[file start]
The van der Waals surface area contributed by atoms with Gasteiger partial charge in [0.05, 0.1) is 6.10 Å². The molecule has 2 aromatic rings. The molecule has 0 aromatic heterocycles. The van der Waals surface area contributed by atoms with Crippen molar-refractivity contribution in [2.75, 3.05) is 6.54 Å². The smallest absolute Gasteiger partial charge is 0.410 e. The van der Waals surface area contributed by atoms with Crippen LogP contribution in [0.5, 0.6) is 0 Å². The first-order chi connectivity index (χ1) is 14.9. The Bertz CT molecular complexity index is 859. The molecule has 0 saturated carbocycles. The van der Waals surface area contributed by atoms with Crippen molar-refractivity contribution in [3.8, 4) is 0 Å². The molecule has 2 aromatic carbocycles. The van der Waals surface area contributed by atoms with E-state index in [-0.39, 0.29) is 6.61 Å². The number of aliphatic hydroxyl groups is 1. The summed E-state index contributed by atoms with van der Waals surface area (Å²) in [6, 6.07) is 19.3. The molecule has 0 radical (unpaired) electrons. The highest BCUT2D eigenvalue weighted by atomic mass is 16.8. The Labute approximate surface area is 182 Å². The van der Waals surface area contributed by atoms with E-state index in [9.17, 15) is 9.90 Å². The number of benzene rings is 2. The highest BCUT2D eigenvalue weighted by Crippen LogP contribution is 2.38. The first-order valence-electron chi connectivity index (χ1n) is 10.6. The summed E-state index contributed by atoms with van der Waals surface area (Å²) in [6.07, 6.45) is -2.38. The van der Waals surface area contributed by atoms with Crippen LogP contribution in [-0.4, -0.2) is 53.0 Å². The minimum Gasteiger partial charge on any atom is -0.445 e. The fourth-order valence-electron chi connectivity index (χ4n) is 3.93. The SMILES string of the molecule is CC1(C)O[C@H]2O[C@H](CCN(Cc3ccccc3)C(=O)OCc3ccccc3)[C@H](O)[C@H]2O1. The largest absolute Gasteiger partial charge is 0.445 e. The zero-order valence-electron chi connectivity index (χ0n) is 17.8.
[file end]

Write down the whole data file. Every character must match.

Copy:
The van der Waals surface area contributed by atoms with Gasteiger partial charge in [0.05, 0.1) is 6.10 Å². The molecule has 2 aromatic rings. The molecule has 0 aromatic heterocycles. The van der Waals surface area contributed by atoms with Crippen molar-refractivity contribution in [2.75, 3.05) is 6.54 Å². The smallest absolute Gasteiger partial charge is 0.410 e. The van der Waals surface area contributed by atoms with Crippen LogP contribution in [0.5, 0.6) is 0 Å². The first-order chi connectivity index (χ1) is 14.9. The Bertz CT molecular complexity index is 859. The molecule has 0 saturated carbocycles. The van der Waals surface area contributed by atoms with Crippen molar-refractivity contribution in [3.8, 4) is 0 Å². The molecule has 2 aromatic carbocycles. The van der Waals surface area contributed by atoms with E-state index in [-0.39, 0.29) is 6.61 Å². The number of aliphatic hydroxyl groups is 1. The summed E-state index contributed by atoms with van der Waals surface area (Å²) in [6, 6.07) is 19.3. The molecule has 0 radical (unpaired) electrons. The highest BCUT2D eigenvalue weighted by atomic mass is 16.8. The Labute approximate surface area is 182 Å². The van der Waals surface area contributed by atoms with E-state index in [9.17, 15) is 9.90 Å². The number of benzene rings is 2. The highest BCUT2D eigenvalue weighted by Crippen LogP contribution is 2.38. The first-order valence-electron chi connectivity index (χ1n) is 10.6. The summed E-state index contributed by atoms with van der Waals surface area (Å²) in [6.07, 6.45) is -2.38. The van der Waals surface area contributed by atoms with Crippen LogP contribution in [-0.4, -0.2) is 53.0 Å². The minimum Gasteiger partial charge on any atom is -0.445 e. The fourth-order valence-electron chi connectivity index (χ4n) is 3.93. The SMILES string of the molecule is CC1(C)O[C@H]2O[C@H](CCN(Cc3ccccc3)C(=O)OCc3ccccc3)[C@H](O)[C@H]2O1. The largest absolute Gasteiger partial charge is 0.445 e. The zero-order valence-electron chi connectivity index (χ0n) is 17.8.